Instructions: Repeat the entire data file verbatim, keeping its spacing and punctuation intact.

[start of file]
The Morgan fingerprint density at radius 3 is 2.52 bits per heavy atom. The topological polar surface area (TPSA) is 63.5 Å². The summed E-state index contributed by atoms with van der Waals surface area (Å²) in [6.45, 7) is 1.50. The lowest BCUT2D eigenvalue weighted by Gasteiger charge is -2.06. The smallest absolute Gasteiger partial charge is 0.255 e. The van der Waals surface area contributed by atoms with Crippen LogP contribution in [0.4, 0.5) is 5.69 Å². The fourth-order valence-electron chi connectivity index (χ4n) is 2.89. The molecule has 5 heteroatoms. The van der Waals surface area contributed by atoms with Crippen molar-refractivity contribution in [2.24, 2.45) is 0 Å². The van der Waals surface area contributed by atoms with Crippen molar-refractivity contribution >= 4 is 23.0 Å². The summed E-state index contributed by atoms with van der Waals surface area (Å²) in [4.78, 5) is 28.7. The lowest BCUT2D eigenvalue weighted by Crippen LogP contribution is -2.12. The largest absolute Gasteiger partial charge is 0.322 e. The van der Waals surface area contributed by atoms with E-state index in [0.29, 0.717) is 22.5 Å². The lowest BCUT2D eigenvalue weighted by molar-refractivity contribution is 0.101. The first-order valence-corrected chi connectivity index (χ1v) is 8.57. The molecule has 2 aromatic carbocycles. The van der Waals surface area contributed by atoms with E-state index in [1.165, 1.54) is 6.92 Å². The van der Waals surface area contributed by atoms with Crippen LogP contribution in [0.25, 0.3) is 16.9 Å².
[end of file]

The Morgan fingerprint density at radius 3 is 2.52 bits per heavy atom. The topological polar surface area (TPSA) is 63.5 Å². The summed E-state index contributed by atoms with van der Waals surface area (Å²) in [6.45, 7) is 1.50. The lowest BCUT2D eigenvalue weighted by Gasteiger charge is -2.06. The smallest absolute Gasteiger partial charge is 0.255 e. The van der Waals surface area contributed by atoms with Crippen LogP contribution in [0.4, 0.5) is 5.69 Å². The fourth-order valence-electron chi connectivity index (χ4n) is 2.89. The molecule has 5 heteroatoms. The van der Waals surface area contributed by atoms with Crippen molar-refractivity contribution in [2.24, 2.45) is 0 Å². The van der Waals surface area contributed by atoms with Crippen molar-refractivity contribution >= 4 is 23.0 Å². The summed E-state index contributed by atoms with van der Waals surface area (Å²) in [4.78, 5) is 28.7. The lowest BCUT2D eigenvalue weighted by Crippen LogP contribution is -2.12. The largest absolute Gasteiger partial charge is 0.322 e. The van der Waals surface area contributed by atoms with E-state index in [0.29, 0.717) is 22.5 Å². The lowest BCUT2D eigenvalue weighted by molar-refractivity contribution is 0.101. The first-order valence-corrected chi connectivity index (χ1v) is 8.57. The molecule has 2 aromatic carbocycles. The van der Waals surface area contributed by atoms with E-state index in [1.165, 1.54) is 6.92 Å². The van der Waals surface area contributed by atoms with Crippen LogP contribution in [0.25, 0.3) is 16.9 Å².